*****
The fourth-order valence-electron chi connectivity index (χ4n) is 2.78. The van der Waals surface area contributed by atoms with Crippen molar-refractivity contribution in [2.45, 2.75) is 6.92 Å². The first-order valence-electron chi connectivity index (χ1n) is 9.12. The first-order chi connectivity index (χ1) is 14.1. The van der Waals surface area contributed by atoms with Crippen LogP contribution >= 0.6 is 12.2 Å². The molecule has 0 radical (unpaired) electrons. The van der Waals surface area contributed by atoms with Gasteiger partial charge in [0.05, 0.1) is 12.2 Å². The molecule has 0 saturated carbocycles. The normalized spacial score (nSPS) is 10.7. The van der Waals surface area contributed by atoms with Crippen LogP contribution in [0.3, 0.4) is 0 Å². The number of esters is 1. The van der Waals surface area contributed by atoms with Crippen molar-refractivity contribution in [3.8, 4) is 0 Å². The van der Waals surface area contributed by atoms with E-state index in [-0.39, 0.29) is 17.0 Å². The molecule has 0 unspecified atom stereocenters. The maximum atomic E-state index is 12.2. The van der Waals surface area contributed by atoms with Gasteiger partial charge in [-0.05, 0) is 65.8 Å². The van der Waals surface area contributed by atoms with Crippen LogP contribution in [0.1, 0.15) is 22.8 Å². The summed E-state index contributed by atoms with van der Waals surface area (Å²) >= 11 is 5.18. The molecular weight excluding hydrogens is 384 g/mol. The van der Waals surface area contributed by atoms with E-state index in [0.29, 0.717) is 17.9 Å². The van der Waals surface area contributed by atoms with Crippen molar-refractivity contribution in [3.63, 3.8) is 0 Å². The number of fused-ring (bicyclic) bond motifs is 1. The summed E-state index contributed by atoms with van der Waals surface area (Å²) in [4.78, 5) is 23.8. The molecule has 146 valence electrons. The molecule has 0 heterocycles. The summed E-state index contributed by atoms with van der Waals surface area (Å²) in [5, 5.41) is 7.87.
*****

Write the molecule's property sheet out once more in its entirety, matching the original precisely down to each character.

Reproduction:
The fourth-order valence-electron chi connectivity index (χ4n) is 2.78. The van der Waals surface area contributed by atoms with Crippen molar-refractivity contribution in [2.45, 2.75) is 6.92 Å². The first-order valence-electron chi connectivity index (χ1n) is 9.12. The first-order chi connectivity index (χ1) is 14.1. The van der Waals surface area contributed by atoms with Crippen LogP contribution >= 0.6 is 12.2 Å². The molecule has 0 radical (unpaired) electrons. The van der Waals surface area contributed by atoms with Gasteiger partial charge in [0.05, 0.1) is 12.2 Å². The molecule has 0 saturated carbocycles. The normalized spacial score (nSPS) is 10.7. The van der Waals surface area contributed by atoms with Crippen LogP contribution in [0.3, 0.4) is 0 Å². The number of esters is 1. The van der Waals surface area contributed by atoms with Crippen molar-refractivity contribution in [3.8, 4) is 0 Å². The van der Waals surface area contributed by atoms with E-state index in [-0.39, 0.29) is 17.0 Å². The molecule has 0 unspecified atom stereocenters. The maximum atomic E-state index is 12.2. The van der Waals surface area contributed by atoms with Gasteiger partial charge in [-0.05, 0) is 65.8 Å². The van der Waals surface area contributed by atoms with Crippen LogP contribution in [0.1, 0.15) is 22.8 Å². The summed E-state index contributed by atoms with van der Waals surface area (Å²) >= 11 is 5.18. The molecular weight excluding hydrogens is 384 g/mol. The van der Waals surface area contributed by atoms with E-state index in [0.29, 0.717) is 17.9 Å². The van der Waals surface area contributed by atoms with Crippen molar-refractivity contribution in [3.63, 3.8) is 0 Å². The number of fused-ring (bicyclic) bond motifs is 1. The summed E-state index contributed by atoms with van der Waals surface area (Å²) in [4.78, 5) is 23.8. The molecule has 146 valence electrons. The molecule has 0 heterocycles. The summed E-state index contributed by atoms with van der Waals surface area (Å²) in [5, 5.41) is 7.87.